Manage for diverse quail habitat according to this simple concept: roughly 1/3 each grasses and forbs, shrubs and bare soil. Bare soil allows movement for birds and annual plant succession.

Manage for diverse quail habitat according to this simple concept: roughly 1/3 each grasses and forbs, shrubs and bare soil. Bare soil allows movement for birds and annual plant succession.

Quail Covey Headquarters

Bob-WHITE! Invite quail by adding native vegetation to your rural landscape.

Miss the quail call on your farm? Would you enjoy hunting turkey, deer or other game on your property—or just like to create habitat to see and support wildlife? You can do all that and more with the right mix of grasses, forbs and shrubs. Quail need special habitat. In fact, biologists have found that "bobwhites" need both a certain configuration of diverse plant material and a certain amount of area to survive and thrive. For best results, a managed area of approximately 40 acres with plants that offer the right food, cover and nesting area can bring the quail's call back to your land.
If you don't have 40 acres of your own, check out surrounding land parcels. Chances are, your neighbors may have complementary habitat that you can supplement or you and your neighbors can join forces to increase quail on all properties. For optimum results, at least 1/10 acre, or approximately 4500 square feet, should be converted to quail habitat for each 40 acres. This planting conversion is often referred to as a "Quail Covey Headquarters" and is recommended by organizations including the Missouri Department of Conservation and Quail Unlimited. Covey headquarters are basically clumps or islands of dense, shrubby cover with a canopy height of at least three feet (to provide cover) and little ground vegetation (to allow free movement). These specially configured vegetative plantings provide escape and protective cover and areas for loafing (to provide protection from predators and places to rest), adjoining nesting areas (with clump forming grasses and bare ground) and brood rearing habitat (with broadleaf vegetation to attract insects for foot). The covey headquarters should physically adjoin other habitats, such as a wooded edge. A covey headquarters can be man-made or created by improving or managing the naturally existing woody vegetation on your site. The idea is to allow a progression of short, herbaceous plants to a regrowth of short to tall woody plants with the right proportion of both size and density of the vegetation. Your covey headquarters may qualify for funding to offset establishment costs. Along with recommended structure guidelines, these specially designed plantings, or those planned for other wildlife, can give you the highest Conservation Reserve Program (CRP) score. See your CRP contract for details on mix ratios and maintenance requirements. In addition, Quail Unlimited works through local chapters to subsidize landowner projects. The goal of Quail Unlimited is to increase regional habitat for quail. Landowners can find out more on the organization's website,, or by calling national headquarters at 803-637-5731. Forrest Keeling has joined forces with Sharp Brothers Seed of Clinton, Missouri to make it easy and affordable to create your own Quail Covey Headquarters. For availability and pricing, contact Forrest Keeling at 800-FKN-2401, or Sharp Brothers at 660-885-7551. All the plant materials you'll need can be shipped to you using species from the following list:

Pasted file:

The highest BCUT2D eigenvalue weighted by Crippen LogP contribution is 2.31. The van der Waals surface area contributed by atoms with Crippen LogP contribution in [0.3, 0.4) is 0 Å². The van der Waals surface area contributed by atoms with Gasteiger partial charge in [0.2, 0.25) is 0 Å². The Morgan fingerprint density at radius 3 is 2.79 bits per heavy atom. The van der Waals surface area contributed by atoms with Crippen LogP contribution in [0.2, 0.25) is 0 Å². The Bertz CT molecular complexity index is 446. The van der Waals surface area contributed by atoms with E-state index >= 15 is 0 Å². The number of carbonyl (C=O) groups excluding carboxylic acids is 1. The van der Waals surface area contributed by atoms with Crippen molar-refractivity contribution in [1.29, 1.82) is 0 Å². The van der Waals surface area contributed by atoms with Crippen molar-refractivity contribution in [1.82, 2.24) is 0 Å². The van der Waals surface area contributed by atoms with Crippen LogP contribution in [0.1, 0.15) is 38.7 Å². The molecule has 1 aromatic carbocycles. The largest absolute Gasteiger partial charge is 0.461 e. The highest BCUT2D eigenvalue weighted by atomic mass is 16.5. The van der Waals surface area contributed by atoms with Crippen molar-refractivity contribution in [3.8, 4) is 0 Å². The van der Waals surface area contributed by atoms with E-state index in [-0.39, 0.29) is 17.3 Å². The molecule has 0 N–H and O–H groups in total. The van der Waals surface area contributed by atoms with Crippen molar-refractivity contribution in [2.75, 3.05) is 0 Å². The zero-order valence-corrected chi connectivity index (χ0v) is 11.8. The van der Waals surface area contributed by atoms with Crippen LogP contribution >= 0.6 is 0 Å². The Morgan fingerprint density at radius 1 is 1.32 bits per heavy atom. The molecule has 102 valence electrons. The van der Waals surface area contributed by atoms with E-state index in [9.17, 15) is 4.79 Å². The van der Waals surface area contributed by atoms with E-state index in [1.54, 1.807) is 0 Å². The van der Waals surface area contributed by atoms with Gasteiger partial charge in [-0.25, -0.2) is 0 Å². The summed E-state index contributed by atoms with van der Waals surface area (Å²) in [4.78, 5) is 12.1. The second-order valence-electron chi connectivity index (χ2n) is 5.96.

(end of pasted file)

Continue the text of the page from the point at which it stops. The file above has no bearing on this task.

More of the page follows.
4500 sq. ft. headquarters will require 5 lbs. native seed mix and 25 woody shrubs

  • • Little Bluestem
  • • Big Bluestem
  • • Eastern Gamagrass
  • • Indian Grass
  • • Tall Nutgrass
  • • Sideoats Grama
  • • Canada or Virginia Wild Rye
  • • Illinois Bundleflower
  • • Purple Prairie Clover
  • • White Prairie Clover
  • • Gray-headed Coneflower
  • • Purple Coneflower
  • • Leadplant
  • • Roundhead Lespedeza
  • • Slender Lespedeza
  • • Partridge Pea
  • • Showy Tickclover

  • • Blackberry
  • • Gray Dogwood
  • • Roughleaf Dogwood
  • • Hazelnut/American Filbert
  • • Green Hawthorn
  • • False Indigo
  • • American Plum
  • • Chickasaw Plum
  • • Pasture Rose
  • • Serviceberry
  • • Fragrant Sumac
  • • Smooth Sumac
  • • Blackhaw Viburnum
  • • Nannyberry Viburnum
Once established, your Quail Covey Headquarters will need little care. In the first two season, or until established, keep your seeded planting zones mowed to about eight inches to reduce competition to young native plants from annuals and weeds. In succeeding years, these areas will benefit from an occasional mowing and/or burning.